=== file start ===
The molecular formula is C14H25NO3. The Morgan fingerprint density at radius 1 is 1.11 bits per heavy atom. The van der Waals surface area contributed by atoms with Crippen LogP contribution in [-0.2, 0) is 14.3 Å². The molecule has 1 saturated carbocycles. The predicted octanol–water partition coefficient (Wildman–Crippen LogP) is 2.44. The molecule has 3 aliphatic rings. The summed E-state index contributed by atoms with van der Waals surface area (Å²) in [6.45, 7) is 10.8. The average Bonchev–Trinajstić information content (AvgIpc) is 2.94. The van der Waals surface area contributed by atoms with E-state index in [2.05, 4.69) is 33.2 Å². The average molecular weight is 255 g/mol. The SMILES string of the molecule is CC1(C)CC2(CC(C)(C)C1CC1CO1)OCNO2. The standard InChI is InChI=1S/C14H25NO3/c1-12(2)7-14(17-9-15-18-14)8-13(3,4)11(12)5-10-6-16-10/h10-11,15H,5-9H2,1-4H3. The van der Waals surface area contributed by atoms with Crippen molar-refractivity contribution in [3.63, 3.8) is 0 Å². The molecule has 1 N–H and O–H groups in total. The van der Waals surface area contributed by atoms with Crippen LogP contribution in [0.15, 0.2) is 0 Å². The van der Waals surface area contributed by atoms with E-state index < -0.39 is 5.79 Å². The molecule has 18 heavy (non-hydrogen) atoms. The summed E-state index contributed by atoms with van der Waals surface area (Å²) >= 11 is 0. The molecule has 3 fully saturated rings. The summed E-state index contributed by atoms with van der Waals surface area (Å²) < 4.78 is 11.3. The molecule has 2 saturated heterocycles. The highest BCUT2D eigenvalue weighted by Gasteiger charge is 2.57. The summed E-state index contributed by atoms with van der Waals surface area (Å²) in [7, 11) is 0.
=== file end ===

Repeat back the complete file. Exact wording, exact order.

The molecular formula is C14H25NO3. The Morgan fingerprint density at radius 1 is 1.11 bits per heavy atom. The van der Waals surface area contributed by atoms with Crippen LogP contribution in [-0.2, 0) is 14.3 Å². The molecule has 1 saturated carbocycles. The predicted octanol–water partition coefficient (Wildman–Crippen LogP) is 2.44. The molecule has 3 aliphatic rings. The summed E-state index contributed by atoms with van der Waals surface area (Å²) in [6.45, 7) is 10.8. The average Bonchev–Trinajstić information content (AvgIpc) is 2.94. The van der Waals surface area contributed by atoms with E-state index in [2.05, 4.69) is 33.2 Å². The average molecular weight is 255 g/mol. The SMILES string of the molecule is CC1(C)CC2(CC(C)(C)C1CC1CO1)OCNO2. The standard InChI is InChI=1S/C14H25NO3/c1-12(2)7-14(17-9-15-18-14)8-13(3,4)11(12)5-10-6-16-10/h10-11,15H,5-9H2,1-4H3. The van der Waals surface area contributed by atoms with Crippen molar-refractivity contribution in [3.63, 3.8) is 0 Å². The molecule has 1 N–H and O–H groups in total. The van der Waals surface area contributed by atoms with Crippen LogP contribution in [0.15, 0.2) is 0 Å². The van der Waals surface area contributed by atoms with E-state index < -0.39 is 5.79 Å². The molecule has 18 heavy (non-hydrogen) atoms. The summed E-state index contributed by atoms with van der Waals surface area (Å²) >= 11 is 0. The molecule has 3 fully saturated rings. The summed E-state index contributed by atoms with van der Waals surface area (Å²) < 4.78 is 11.3. The molecule has 2 saturated heterocycles. The highest BCUT2D eigenvalue weighted by Gasteiger charge is 2.57. The summed E-state index contributed by atoms with van der Waals surface area (Å²) in [7, 11) is 0.